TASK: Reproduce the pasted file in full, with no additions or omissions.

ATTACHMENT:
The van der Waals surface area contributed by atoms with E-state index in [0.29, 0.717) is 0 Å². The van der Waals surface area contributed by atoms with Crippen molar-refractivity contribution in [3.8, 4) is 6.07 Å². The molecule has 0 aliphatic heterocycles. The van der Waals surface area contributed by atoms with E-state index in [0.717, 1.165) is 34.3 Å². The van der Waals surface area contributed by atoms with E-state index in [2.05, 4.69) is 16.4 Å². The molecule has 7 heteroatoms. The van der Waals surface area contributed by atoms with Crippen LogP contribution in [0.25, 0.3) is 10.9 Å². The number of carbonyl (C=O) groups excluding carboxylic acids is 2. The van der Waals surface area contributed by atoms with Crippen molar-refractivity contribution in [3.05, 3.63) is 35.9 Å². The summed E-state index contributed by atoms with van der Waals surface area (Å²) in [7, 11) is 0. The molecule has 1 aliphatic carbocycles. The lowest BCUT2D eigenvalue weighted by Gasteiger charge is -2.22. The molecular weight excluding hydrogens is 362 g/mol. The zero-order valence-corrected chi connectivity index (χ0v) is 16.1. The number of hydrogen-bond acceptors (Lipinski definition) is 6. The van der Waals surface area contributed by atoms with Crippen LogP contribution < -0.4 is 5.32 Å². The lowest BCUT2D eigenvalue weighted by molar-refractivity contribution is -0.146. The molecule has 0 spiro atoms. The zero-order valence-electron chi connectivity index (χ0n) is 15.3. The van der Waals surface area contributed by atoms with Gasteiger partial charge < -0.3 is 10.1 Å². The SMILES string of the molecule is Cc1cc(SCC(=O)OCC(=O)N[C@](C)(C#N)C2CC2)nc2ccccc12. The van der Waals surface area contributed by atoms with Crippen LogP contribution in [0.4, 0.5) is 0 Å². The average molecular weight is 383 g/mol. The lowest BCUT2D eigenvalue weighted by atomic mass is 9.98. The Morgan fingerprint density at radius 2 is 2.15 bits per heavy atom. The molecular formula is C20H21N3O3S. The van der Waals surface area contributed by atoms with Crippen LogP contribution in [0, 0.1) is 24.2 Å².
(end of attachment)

The van der Waals surface area contributed by atoms with E-state index in [0.29, 0.717) is 0 Å². The van der Waals surface area contributed by atoms with Crippen molar-refractivity contribution in [3.8, 4) is 6.07 Å². The molecule has 0 aliphatic heterocycles. The van der Waals surface area contributed by atoms with E-state index in [0.717, 1.165) is 34.3 Å². The van der Waals surface area contributed by atoms with E-state index in [2.05, 4.69) is 16.4 Å². The molecule has 7 heteroatoms. The van der Waals surface area contributed by atoms with Crippen LogP contribution in [0.25, 0.3) is 10.9 Å². The number of carbonyl (C=O) groups excluding carboxylic acids is 2. The van der Waals surface area contributed by atoms with Crippen molar-refractivity contribution in [3.05, 3.63) is 35.9 Å². The summed E-state index contributed by atoms with van der Waals surface area (Å²) in [7, 11) is 0. The molecule has 1 aliphatic carbocycles. The lowest BCUT2D eigenvalue weighted by Gasteiger charge is -2.22. The molecular weight excluding hydrogens is 362 g/mol. The zero-order valence-corrected chi connectivity index (χ0v) is 16.1. The number of hydrogen-bond acceptors (Lipinski definition) is 6. The van der Waals surface area contributed by atoms with Crippen LogP contribution < -0.4 is 5.32 Å². The lowest BCUT2D eigenvalue weighted by molar-refractivity contribution is -0.146. The molecule has 0 spiro atoms. The zero-order valence-electron chi connectivity index (χ0n) is 15.3. The van der Waals surface area contributed by atoms with Gasteiger partial charge < -0.3 is 10.1 Å². The SMILES string of the molecule is Cc1cc(SCC(=O)OCC(=O)N[C@](C)(C#N)C2CC2)nc2ccccc12. The van der Waals surface area contributed by atoms with Crippen LogP contribution in [0.4, 0.5) is 0 Å². The average molecular weight is 383 g/mol. The lowest BCUT2D eigenvalue weighted by atomic mass is 9.98. The Morgan fingerprint density at radius 2 is 2.15 bits per heavy atom. The molecular formula is C20H21N3O3S. The van der Waals surface area contributed by atoms with Crippen LogP contribution in [0, 0.1) is 24.2 Å².